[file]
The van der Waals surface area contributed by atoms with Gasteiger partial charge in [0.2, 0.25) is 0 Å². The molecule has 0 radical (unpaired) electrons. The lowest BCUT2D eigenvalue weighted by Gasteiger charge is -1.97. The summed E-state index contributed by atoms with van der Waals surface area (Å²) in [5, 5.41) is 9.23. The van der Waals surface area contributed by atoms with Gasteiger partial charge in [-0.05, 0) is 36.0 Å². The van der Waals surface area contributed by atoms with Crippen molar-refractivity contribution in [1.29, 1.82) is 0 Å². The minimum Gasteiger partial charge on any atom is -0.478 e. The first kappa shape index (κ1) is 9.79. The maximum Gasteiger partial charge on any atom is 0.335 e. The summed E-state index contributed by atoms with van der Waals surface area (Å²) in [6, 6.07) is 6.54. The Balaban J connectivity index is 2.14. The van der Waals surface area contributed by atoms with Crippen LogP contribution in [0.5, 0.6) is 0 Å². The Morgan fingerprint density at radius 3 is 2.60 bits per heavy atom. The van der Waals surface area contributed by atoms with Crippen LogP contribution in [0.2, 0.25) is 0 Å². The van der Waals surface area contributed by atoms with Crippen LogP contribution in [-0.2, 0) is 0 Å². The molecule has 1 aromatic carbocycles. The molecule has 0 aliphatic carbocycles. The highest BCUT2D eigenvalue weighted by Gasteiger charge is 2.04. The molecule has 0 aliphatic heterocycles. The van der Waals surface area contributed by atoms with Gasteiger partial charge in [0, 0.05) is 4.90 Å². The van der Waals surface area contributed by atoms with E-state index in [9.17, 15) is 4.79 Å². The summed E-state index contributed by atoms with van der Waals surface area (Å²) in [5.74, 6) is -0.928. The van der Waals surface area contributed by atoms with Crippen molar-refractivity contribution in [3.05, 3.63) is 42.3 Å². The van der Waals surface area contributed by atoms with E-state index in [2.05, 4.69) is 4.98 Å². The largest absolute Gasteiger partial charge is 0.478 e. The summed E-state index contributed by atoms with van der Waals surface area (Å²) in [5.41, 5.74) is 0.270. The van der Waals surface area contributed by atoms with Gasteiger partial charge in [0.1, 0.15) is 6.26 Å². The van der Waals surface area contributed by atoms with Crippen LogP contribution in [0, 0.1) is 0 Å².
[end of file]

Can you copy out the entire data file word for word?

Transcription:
The van der Waals surface area contributed by atoms with Gasteiger partial charge in [0.2, 0.25) is 0 Å². The molecule has 0 radical (unpaired) electrons. The lowest BCUT2D eigenvalue weighted by Gasteiger charge is -1.97. The summed E-state index contributed by atoms with van der Waals surface area (Å²) in [5, 5.41) is 9.23. The van der Waals surface area contributed by atoms with Gasteiger partial charge in [-0.05, 0) is 36.0 Å². The van der Waals surface area contributed by atoms with Crippen molar-refractivity contribution in [1.29, 1.82) is 0 Å². The minimum Gasteiger partial charge on any atom is -0.478 e. The first kappa shape index (κ1) is 9.79. The maximum Gasteiger partial charge on any atom is 0.335 e. The summed E-state index contributed by atoms with van der Waals surface area (Å²) in [6, 6.07) is 6.54. The Balaban J connectivity index is 2.14. The van der Waals surface area contributed by atoms with Crippen LogP contribution in [0.5, 0.6) is 0 Å². The Morgan fingerprint density at radius 3 is 2.60 bits per heavy atom. The van der Waals surface area contributed by atoms with Crippen LogP contribution in [0.2, 0.25) is 0 Å². The van der Waals surface area contributed by atoms with Crippen LogP contribution in [-0.2, 0) is 0 Å². The molecule has 1 aromatic carbocycles. The molecule has 0 aliphatic carbocycles. The highest BCUT2D eigenvalue weighted by Gasteiger charge is 2.04. The molecule has 0 aliphatic heterocycles. The van der Waals surface area contributed by atoms with Gasteiger partial charge in [0, 0.05) is 4.90 Å². The van der Waals surface area contributed by atoms with E-state index in [9.17, 15) is 4.79 Å². The summed E-state index contributed by atoms with van der Waals surface area (Å²) in [5.74, 6) is -0.928. The van der Waals surface area contributed by atoms with Crippen molar-refractivity contribution in [3.05, 3.63) is 42.3 Å². The van der Waals surface area contributed by atoms with E-state index in [2.05, 4.69) is 4.98 Å². The largest absolute Gasteiger partial charge is 0.478 e. The summed E-state index contributed by atoms with van der Waals surface area (Å²) in [5.41, 5.74) is 0.270. The van der Waals surface area contributed by atoms with Gasteiger partial charge in [0.1, 0.15) is 6.26 Å². The van der Waals surface area contributed by atoms with Crippen LogP contribution in [0, 0.1) is 0 Å².